Plus-Size Stereotypes and Representation in the Media (Op-Ed)


Image by Autumn Pagan

Plus-sized clothing is often overpriced, even for something simple like a t-shirt.

For many years, plus-sized people have been treated horribly. Whether it’s in person or even online, they are treated vastly differently than people who are thinner than them, all just because of their body size. Especially plus-sized women.

The way that some portray it is that we can not be beautiful nor healthy unless we are skinny, when this is extremely false. There are many conditions and medications that people take that can cause them to gain weight and alter their body size, such as steroids.

Regardless, people who are plus-sized are beautiful and should not be told otherwise. They too should be able to express themselves with their fashion in magazines, and even be able to post pictures or videos of themselves without being ridiculed.

Stereotypes Online

Oftentimes plus-sized people in social media posts are subjected to hateful comments, no matter what the post is about. If they are sharing a video of themselves dancing or just having fun, there are rude comments telling them unrelated things and making it about their body size. Meanwhile, if a skinny person posts themselves doing the same thing, they are praised for it.

Even if a person posts something about eating or doing something healthy, there are still people unhappy. The first place their mind goes to is claiming that the person is lying about eating healthy. There is a pervasive belief that plus-sized people only eat unhealthy foods and lie around all day, something that I believe is caused by the representation of plus-sized individuals in movies and TV shows.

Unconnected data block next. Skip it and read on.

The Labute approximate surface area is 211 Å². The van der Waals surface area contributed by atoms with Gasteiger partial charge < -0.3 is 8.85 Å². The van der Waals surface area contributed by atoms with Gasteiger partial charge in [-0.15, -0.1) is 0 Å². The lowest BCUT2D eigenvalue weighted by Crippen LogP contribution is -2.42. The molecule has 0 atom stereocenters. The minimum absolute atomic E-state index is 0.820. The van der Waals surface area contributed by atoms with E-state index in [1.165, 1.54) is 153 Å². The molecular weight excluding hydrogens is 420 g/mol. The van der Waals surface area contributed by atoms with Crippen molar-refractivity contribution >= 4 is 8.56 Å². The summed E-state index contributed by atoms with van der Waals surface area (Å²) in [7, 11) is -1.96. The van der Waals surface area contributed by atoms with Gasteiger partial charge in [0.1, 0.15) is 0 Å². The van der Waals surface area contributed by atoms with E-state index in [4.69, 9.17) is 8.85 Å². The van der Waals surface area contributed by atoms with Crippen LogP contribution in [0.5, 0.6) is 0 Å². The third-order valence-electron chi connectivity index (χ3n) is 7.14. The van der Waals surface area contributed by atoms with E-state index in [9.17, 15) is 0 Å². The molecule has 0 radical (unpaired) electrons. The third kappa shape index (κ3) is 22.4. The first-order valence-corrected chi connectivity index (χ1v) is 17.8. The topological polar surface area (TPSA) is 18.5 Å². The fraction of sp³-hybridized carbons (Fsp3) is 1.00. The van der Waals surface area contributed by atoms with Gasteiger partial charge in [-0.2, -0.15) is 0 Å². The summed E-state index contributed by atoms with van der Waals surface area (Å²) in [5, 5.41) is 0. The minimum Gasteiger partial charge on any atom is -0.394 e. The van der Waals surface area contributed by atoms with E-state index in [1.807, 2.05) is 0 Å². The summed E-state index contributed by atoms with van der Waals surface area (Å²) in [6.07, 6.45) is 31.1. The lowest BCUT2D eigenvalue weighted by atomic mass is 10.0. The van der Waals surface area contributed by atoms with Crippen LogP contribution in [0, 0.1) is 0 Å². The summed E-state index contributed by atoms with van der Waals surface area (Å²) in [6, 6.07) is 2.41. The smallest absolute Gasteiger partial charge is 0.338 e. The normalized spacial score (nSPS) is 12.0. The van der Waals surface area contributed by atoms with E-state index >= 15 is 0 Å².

Representation in Movies and TV

Often in movies and TV, plus-sized actors are often used as funny supporting characters, like Australian actress Rebel Wilson and American actress Melissa McCarthy. Because of this stereotype, it was hard for these actresses to get any serious roles. When they started to lose weight, all of a sudden they started to get casted for roles where they didn’t just play a part strictly made for comedy.

I believe that body size should not contribute to someone’s part in a movie or TV show. I mean, what makes plus-sized people so different that they are casted only for comedic purposes?

Generalizing Body Types

Another stupid stereotype that is made is that all women should have a tiny waist, which we not only see in the media, but even the stores we shop at. For instance, when I go shopping, specifically for pants, I often find that while the pant legs of the pants fit perfectly, the waist is way too small. They generalize body types, making it hard for people to find clothes that fit them perfectly.

Some advertisements for plus-sized clothing don’t even use plus-sized people to advertise them. For instance, as of February 2, 2023, the American Eagle website uses a few models to display their curvy jeans, which feature a model wearing a size 4 (small), a model in a size 2 long (extra small), and one model in a size 12 long (large). They also showcase the same model wearing a size 2 long for one jean, whilst wearing a size small (4/6) in another.

If these jeans really are made for curvy women, then they should use more curvy and plus-sized models to advertise them.